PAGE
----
Some people will always consider Denny Laine the guy in Wings who wasn't Paul McCartney. But that ignores Laine's earlier contributions to the Moody Blues (like their first hit "Go Now," which he'd sing at Wings concerts), a bunch of good songs that never made it onto Wings albums and his own sporadic solo records. We've scoured his entire career for our list of the Top 10 Denny Laine Songs.
"Picasso's Last Words (Drink to Me)"From: 'Band on the Run' (1973)
Laine begins this popular Wings song with a straight face, offering a stoic lyric – "The grand old painter died last night" – only to see it dissolve into a raucous funeral party: "Drink to me, drink to my health / You know I can't drink anymore." "Picasso's Last Words" also features a reunion of sorts with Ginger Baker, who supplies the song with shaker percussion. Laine worked with him in 1970 as part of the former Cream drummer's Air Force.
"Spirits of Ancient Egypt"From: 'Venus and Mars' (1975)
McCartney offers a great counterpoint vocal, and the band is in fine musical form throughout the follow up to Band on the Run. Still, "Spirits of Ancient Egypt" almost came off as a middle-of-the-road Wings throwaway until finally springing to life as a muscled prog rocker on the live Wings Over America LP and the Rockshow concert movie.
"I Lie Around"From: 'Live and Let Die' Single (1973)
Anyone who bothered to flip over McCartney's 007 theme song found a nifty little gift: this fun cut about doing absolutely nothing. (Maybe McCartney wrote it in the quiet aftermath of the Beatles' breakup?) "I Lie Around" was the first released Wings song to feature someone other than McCartney singing lead.
"I Would Only Smile"From: 'Japanese Tears' (1980)
Influenced by Rubber Soul-era Beatles, this country-pop tune from Laine's first post-Wings solo album is infused with John Lennon-style melancholy. All of Wings' Red Rose Speedway-period members appear on the song, since it's actually an outtake from those album sessions: McCartney brought his bass, Henry McCullough plays guitar, Denny Seiwell is on drums and Linda's there too. It's the only solo cut to make our list of the Top 10 Denny Laine Songs.
"No Words"From: 'Band on the Run' (1973)
The first official songwriting collaboration between Laine and McCartney, "No Words" – an uplifting meditation on wordlessly loving someone – was an unfinished tune by Laine that he brought along to Wings' Band on the Run sessions for completion by the trio.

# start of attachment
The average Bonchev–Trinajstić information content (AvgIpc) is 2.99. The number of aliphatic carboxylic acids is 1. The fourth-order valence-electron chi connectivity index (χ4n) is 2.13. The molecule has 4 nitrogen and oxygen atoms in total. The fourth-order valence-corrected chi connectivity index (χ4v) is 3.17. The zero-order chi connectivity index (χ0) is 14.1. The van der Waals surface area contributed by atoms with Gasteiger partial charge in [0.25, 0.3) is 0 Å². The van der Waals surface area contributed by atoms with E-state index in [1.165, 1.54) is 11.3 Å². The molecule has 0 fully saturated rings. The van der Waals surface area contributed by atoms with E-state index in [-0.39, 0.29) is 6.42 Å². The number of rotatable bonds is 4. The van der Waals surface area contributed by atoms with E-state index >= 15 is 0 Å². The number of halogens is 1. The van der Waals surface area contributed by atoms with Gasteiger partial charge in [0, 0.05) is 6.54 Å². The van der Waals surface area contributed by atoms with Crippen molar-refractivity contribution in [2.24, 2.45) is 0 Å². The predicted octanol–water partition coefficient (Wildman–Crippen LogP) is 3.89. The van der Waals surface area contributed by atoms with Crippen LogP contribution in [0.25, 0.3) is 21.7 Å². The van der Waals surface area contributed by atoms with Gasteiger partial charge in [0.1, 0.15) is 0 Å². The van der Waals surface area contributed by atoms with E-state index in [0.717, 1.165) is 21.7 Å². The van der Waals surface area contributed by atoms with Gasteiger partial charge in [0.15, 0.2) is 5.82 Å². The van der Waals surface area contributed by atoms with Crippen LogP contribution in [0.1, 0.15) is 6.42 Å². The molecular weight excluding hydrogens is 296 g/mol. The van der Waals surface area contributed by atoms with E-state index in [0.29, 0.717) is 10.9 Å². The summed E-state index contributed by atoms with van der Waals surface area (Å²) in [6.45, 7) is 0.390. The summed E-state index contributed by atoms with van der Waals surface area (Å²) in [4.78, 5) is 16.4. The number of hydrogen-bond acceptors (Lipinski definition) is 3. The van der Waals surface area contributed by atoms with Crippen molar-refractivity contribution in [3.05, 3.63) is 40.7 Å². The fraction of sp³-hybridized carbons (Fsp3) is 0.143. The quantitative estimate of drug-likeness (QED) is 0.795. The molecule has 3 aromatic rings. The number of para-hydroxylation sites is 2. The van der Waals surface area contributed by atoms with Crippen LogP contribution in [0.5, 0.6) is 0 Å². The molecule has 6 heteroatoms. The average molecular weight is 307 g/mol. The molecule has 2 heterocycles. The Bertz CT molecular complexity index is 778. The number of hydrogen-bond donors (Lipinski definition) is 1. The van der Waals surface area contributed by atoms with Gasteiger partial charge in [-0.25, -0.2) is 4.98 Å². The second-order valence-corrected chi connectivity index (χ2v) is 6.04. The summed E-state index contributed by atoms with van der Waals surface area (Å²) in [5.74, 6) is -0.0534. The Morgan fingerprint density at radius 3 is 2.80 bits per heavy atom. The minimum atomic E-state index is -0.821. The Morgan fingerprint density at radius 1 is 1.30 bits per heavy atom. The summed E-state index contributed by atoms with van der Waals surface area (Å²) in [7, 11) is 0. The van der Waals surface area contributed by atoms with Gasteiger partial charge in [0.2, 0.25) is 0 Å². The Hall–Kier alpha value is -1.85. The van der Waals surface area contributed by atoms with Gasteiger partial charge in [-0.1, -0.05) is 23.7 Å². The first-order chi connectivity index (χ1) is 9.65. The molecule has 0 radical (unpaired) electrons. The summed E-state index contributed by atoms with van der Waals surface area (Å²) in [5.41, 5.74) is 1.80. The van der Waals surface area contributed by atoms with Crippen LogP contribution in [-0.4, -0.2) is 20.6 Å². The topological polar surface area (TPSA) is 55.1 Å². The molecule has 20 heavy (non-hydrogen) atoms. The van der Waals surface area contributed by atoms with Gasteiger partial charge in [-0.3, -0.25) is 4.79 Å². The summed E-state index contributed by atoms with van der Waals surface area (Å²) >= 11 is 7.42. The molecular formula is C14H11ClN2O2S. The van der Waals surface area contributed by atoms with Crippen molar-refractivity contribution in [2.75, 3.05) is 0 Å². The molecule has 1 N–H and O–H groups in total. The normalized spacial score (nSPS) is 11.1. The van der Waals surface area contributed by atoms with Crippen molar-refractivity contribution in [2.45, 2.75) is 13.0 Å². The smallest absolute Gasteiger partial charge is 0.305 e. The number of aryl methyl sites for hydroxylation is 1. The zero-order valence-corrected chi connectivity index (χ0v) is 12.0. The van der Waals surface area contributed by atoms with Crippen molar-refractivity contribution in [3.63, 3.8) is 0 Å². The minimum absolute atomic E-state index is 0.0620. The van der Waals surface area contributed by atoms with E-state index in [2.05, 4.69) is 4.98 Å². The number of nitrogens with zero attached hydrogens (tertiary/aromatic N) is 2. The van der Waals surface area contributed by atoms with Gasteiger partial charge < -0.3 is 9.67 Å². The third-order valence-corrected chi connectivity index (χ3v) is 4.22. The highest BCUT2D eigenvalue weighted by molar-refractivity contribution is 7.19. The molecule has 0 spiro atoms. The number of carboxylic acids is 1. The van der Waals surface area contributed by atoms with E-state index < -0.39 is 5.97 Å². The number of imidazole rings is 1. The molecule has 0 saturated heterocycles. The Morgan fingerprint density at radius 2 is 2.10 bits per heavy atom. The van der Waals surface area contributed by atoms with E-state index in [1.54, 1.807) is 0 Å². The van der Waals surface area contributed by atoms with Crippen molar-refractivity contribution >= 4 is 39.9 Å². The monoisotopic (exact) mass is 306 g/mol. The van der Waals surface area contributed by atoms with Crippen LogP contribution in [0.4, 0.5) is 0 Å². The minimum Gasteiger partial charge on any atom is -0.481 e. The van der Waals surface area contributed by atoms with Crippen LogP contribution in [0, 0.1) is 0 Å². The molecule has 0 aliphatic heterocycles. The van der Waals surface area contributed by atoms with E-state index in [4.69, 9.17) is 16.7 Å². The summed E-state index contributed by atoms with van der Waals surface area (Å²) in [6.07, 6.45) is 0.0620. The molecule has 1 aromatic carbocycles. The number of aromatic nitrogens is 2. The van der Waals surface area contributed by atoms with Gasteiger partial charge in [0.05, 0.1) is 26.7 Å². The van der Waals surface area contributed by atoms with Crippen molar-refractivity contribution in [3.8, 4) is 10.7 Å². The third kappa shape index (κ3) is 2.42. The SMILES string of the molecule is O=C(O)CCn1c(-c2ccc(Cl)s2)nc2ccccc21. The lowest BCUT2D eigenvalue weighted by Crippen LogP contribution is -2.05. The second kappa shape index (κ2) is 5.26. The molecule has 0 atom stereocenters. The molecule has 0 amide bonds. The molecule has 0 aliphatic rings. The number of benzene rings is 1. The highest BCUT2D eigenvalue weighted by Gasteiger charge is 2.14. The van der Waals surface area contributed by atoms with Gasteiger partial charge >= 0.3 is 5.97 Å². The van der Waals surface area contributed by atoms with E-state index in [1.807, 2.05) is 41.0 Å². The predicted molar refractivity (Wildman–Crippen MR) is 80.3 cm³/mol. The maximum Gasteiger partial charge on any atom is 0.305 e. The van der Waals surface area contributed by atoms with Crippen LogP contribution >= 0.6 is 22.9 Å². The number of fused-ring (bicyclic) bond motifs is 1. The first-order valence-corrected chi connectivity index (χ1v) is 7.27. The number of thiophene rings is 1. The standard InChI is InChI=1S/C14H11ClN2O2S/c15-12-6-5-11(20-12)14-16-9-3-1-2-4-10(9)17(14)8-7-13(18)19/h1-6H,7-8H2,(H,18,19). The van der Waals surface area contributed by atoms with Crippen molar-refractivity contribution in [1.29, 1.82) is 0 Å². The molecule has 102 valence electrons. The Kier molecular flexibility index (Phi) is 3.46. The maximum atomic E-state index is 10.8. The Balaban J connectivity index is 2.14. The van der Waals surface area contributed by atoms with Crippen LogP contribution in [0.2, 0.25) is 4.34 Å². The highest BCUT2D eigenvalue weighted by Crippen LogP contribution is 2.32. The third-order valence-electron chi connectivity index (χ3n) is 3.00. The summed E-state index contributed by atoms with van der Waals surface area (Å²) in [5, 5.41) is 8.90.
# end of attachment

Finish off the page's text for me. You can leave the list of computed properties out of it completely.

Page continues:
"The Note You Never Wrote"From: 'Wings at the Speed of Sound' (1976)
A first-rate mid-tempo McCartney number with a thoughtful guitar solo by Jimmy McCulloch, "The Note You Never Wrote" may be the best song on a very uneven Wings album. It certainly couldn't have been better sequenced, coming second in the album's track listing, right after the LP's hit single "Let 'Em In." This is a way better song, too.
"Mull of Kintyre"From: 1977 Single
Long the biggest-selling non-charity song in U.K. chart history, Wings' Celtic-tinged "Mull of Kintyre" combines McCartney's love of Scotland (where he's owned a farm since the Beatles' heyday) with Laine's underrated gift of songcraft. "Mull of Kintyre" was recorded during a break from the sessions for 1978's London Town, and became the first song to ever sell two million copies in the U.K. – even though it stiffed in the U.S.
"Again and Again and Again"From: 'Back to the Egg' (1979)
This desperate retort from Wings' final album is all about a man losing control of a relationship – and apparently it's not the first time, judging by the song's title. "Again and Again and Again" was recorded with help from McCartney and the unheralded Wings lineup that included Lawrence Juber and Steve Holly. Combined with producer Chris Thomas, who worked with the Sex Pistols, the group brings a punk-style edge to this track.
"Go Now"From: 'The Magnificent Moodies' (1965)
Laine sang "Go Now" at almost every single Wings concert in the '70s. But the original version – which he recorded with the Moody Blues a decade earlier – is the definitive take. The song underscores the gritty R&B elements that would disappear once Justin Hayward arrived and took the Moody Blues in a different direction.
"Time to Hide"From: 'Wings at the Speed of Sound' (1976)
Laine's most propulsive contribution to Wings, and a highlight of the 2013 remaster of the Rockshow concert movie, "Time to Hide" is marked by a heavy blues interplay of guitar and a walking bass line from McCartney. That combo gives "Time to Hide" a Beatles-meets-Cream feeling. But Laine's vocal, as searing as it is insistent, remains the center point. It's also, quite possibly, his all-time best.